Greenbaum: Guided buying is part of the usability story because they're really acknowledging that putting intelligence into the process drives use cases, rather than relying on the user to have that knowledge and that process in their head. It's not a dumbing down at all; it's actually a dumbing up to the extent that you want standardized processes with intelligence built in. These are critical apps to the extent that they really impact the financial health and the function of the company. The concepts behind guided buying and other business process enablement changes are really about having as much consistent process as possible so that you know what you're doing and you know why you're doing it and that it gets done right.
Another major announcement was that SAP Ariba is opening up the platform to allow customers and partners to more easily develop extensions or customizations. What did you think about that?
Greenbaum: As I said on the main stage, platform is the new black. There are a lot of platforms out there, so it's a tricky thing to say that we're another platform. SAP already has a few platforms, so there's confusion potential that they'll need to address. But, fundamentally, when you look at the issue of the 'army of one,' or 'the company of one,' that individual and those companies need to live and operate in very specific geographical, industry-specific, or process-specific areas which SAP can't address in the last mile, half-mile, quarter-mile. So, that's a partner-enablement opportunity that makes a lot of sense, particularly when you look at the Business Network opportunity.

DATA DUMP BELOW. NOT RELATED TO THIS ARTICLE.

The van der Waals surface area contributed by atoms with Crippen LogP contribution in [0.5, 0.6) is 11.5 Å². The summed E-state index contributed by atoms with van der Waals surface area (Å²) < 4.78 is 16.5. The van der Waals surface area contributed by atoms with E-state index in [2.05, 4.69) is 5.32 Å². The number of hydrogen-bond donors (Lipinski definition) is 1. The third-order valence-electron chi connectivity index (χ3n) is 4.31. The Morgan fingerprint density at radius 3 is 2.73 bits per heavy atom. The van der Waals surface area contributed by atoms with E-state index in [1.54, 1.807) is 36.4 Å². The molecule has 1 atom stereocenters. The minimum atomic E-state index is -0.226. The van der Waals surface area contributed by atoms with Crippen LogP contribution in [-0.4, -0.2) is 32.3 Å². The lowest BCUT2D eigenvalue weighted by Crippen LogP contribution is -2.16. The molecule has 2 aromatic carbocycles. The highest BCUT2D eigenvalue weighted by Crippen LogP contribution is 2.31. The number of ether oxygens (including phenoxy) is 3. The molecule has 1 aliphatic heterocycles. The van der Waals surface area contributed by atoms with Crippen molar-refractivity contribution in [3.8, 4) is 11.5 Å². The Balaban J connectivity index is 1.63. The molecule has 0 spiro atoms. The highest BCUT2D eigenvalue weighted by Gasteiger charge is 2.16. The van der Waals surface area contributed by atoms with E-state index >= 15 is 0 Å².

And there's no single network, but there will be multiple networks. They'll be very vertical -- so you may have automotive in western Europe versus automotive in North America -- so when you start getting granular like that, you're going to need partners. The good news is that partners of any kind are looking for opportunities, and the opportunity is to find us the addressable market. How many customers can I reach? Who's out there? So, it's a complicated story for any company to say we're now a platform company when we used to be an app company, but I think there's a huge opportunity there.
Do you think that SAP Ariba can take advantage of integrating with other SAP platforms like HANA?